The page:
Poultry Pen Supplements, by Andy Cawthray
Andy Cawthray looks at supplements
While formulated commercial diets provide all the nutrients your hens need, there are some supplements you can use which will further improve your flock’s health and wellbeing.
A ‘leftover’ behaviour
Scratch feed is generally a mixture of any number of cereal grains — often cracked corn and wheat — and is fed by broadcasting it on the ground so that the hens can scratch around for it as a treat and as exercise. Scratching for food is a leftover from the natural behaviour of the chickens’ jungle fowl ancestors, which searched through the debris on the jungle floor for insects and seeds. Scratch should not be considered a feed, and used only as a treat. Consumption of large amounts of scratch can put a chicken’s daily intake severely out of balance and over the long run reduce its productivity.
It is always useful to provide the flock with a scratch feed an hour or two before the birds go in to roost. This not only provides them with a full crop before roosting (particularly useful during the colder winter nights), but provides activity and stimulus, encourages flock cohesion and keeps their toenails down too.
The other advantage of getting your flock used to a daily scratch feed is that the birds will respond to you bringing it to them no matter what the time of day. If the scratch feed is provided within the run, you can attract free-ranging birds back to a fixed area at any point of the day. Alternatively, providing a small quantity in the coop will bring them indoors. Both scenarios are particularly helpful if you need to catch and handle the birds during the day or if you need to confine them earlier than their normal roost time.
Vegetable scraps should be fed only sparingly. Items such as leftover vegetable peelings, melon rinds and other unwanted fruit or vegetable items should be considered like candy for chickens. These items have little nutritional value, and the water, fibre and sugars they contain will serve to fill them up so that they do not eat their feed. The combined feeding of scratch and vegetable scraps should not exceed about 15-20 percent of a chicken’s daily consumption or its productivity may suffer.
Grit aids digestion
Grit is required by chickens to aid digestion. When chickens eat they swallow everything whole, since they don’t have teeth for grinding. Foraging chickens often consume whole grains or insects with hard exoskeletons that require grinding to be digested. When the grit is swallowed, it is lodged in the gizzard, the muscular stomach of birds, where muscle
contractions grind the feed against the hard particles.
Grit comes in a variety of sizes — it is important that the size of the grit provided is appropriate for the age and breed of the bird. Some grits contain additional trace minerals to supplement the diet. Grits should be freely available to the birds and not mixed with feed, as chickens will seek it out as and when they need it.
Pasture’s excellent food source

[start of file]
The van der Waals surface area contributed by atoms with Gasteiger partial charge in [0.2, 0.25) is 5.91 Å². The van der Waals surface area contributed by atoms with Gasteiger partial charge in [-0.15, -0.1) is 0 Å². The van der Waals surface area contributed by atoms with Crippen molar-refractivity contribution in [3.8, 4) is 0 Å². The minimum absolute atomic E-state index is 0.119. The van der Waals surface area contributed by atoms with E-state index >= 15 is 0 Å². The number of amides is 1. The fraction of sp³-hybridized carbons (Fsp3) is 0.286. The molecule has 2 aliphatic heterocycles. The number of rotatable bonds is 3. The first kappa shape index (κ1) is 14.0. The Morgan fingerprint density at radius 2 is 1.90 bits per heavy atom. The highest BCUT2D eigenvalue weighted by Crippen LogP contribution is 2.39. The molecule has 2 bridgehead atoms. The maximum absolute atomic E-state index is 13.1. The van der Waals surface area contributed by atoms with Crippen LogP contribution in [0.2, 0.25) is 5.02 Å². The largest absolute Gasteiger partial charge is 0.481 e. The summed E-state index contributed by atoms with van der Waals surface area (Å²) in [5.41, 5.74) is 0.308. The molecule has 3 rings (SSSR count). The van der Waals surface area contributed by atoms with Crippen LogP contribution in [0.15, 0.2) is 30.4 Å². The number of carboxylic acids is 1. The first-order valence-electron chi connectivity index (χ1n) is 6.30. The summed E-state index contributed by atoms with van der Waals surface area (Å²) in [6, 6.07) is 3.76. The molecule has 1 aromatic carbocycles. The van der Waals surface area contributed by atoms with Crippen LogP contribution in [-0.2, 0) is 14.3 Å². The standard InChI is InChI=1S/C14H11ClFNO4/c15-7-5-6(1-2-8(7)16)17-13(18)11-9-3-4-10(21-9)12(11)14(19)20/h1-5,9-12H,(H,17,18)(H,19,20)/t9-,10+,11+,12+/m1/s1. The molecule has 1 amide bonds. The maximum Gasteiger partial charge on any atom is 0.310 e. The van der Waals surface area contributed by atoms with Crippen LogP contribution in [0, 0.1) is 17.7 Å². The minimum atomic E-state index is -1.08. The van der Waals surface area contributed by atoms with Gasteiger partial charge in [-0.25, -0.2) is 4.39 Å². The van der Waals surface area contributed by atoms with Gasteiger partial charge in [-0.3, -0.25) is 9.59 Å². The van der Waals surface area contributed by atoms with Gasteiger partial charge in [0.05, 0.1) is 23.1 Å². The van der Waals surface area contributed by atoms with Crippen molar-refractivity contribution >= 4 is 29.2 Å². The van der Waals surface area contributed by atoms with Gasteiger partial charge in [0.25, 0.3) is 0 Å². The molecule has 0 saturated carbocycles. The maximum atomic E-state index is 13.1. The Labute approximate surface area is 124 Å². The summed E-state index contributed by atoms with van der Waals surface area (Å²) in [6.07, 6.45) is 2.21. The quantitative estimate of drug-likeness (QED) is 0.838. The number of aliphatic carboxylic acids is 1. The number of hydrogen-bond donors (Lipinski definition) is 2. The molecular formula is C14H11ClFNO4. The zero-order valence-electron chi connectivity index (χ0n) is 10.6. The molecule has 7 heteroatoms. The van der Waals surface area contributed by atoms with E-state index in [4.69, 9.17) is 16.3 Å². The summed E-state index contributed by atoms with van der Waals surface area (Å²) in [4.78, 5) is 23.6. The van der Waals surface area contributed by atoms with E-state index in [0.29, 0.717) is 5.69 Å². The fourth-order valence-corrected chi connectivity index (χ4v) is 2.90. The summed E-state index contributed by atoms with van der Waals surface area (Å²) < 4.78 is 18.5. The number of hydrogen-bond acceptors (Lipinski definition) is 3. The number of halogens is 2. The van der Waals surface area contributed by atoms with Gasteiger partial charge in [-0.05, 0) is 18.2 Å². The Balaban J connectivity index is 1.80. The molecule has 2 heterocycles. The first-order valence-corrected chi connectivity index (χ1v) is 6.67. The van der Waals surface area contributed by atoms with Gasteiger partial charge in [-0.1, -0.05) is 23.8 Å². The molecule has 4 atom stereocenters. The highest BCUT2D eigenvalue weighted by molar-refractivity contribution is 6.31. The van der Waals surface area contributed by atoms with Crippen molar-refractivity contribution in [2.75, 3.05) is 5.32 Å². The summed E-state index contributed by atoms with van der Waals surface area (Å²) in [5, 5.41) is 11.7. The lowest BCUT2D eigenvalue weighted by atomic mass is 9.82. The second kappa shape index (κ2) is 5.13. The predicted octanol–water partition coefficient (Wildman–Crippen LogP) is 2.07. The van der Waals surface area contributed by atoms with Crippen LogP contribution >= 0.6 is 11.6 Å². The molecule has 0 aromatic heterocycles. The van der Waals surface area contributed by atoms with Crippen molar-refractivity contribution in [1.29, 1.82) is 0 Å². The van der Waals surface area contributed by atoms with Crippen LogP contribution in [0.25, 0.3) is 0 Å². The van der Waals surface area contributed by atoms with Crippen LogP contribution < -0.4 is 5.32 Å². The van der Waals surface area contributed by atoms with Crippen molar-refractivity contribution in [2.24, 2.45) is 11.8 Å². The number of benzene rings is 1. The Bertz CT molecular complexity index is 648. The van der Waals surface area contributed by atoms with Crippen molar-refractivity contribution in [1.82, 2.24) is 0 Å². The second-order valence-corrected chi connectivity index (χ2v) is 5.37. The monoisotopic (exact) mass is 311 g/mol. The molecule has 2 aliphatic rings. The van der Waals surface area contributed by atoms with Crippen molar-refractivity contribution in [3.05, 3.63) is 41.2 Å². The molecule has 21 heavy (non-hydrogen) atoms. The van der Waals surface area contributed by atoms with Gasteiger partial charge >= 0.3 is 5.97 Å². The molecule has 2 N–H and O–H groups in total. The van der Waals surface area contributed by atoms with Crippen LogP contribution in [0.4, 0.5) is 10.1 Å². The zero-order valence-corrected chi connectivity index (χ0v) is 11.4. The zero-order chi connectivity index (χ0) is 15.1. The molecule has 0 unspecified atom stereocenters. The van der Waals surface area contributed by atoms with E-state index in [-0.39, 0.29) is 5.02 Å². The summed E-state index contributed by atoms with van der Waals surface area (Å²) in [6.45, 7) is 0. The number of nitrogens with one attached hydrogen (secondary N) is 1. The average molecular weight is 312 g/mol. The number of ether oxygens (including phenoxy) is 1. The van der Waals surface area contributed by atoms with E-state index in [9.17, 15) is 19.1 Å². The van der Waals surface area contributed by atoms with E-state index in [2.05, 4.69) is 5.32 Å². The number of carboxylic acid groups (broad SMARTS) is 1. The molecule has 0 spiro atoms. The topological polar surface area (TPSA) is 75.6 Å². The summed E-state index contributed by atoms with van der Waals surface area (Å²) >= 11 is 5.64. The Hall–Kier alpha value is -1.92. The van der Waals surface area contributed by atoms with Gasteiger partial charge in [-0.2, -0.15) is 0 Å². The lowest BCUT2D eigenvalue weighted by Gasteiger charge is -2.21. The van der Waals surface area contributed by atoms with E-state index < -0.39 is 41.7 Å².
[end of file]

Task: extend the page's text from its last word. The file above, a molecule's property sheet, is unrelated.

There has been a resurgence in allowing chickens to forage on pasture. As a feedstuff for chickens, pasture itself is poor as the birds can’t digest cellulose, the primary composition of grasses. However, they do enjoy picking out the insects that pasture attracts and the seeds the grasses produce at certain times of the year. As the grass begins to grow in early spring, the insect population provides an excellent food source for the foraging birds. However, this resource is limited over time as the insect population declines.
In the summer, grasses that are allowed to mature produce seeds that can provide some nutrition for chickens. As late summer turns to autumn, the seeds disappear and the insect population declines to the point where it is virtually non-existent. Cold, wet and snowy winter conditions eliminate pasture grasses as a feed for chickens. Then it’s back to spring for another cycle.
So on an annual basis, little feed value is obtained by allowing chickens to forage in pasture. Rotating the birds on paddocks, keeping the numbers low enough so that the insect population is not reduced too quickly and planting pasture grasses that attract insects and increase seed production will enhance their value as a feed supplement.
Enhancing egg shell quality
Oyster shell is often given to laying hens as a free-choice supplement to enhance egg shell quality, especially as they get older. An additional benefit of providing oyster shell over simply increasing the limestone content of the feed is that the large size of the particles means they dissolve slowly in the gut, providing a slow release of the minerals calcium and phosphorus.
Interestingly, hens that require more calcium in their diet will sense this need and seek out and consume oyster shell. It should be noted that the slow release of these minerals makes oyster shell an unsuitable supplement for birds exhibiting a lack of calcium; instead, these birds should be given a fast-acting liquid calcium supplement.
Next month: I take a look at some of the vitamins, minerals and other healthy food stuffs that can be used as a supplement, and reveal some of the telltale signs when a chicken is suffering a deficiency.
Today’s chickens’ jungle fowl ancestors scratched for food
Foraging birds love the insects in spring pasture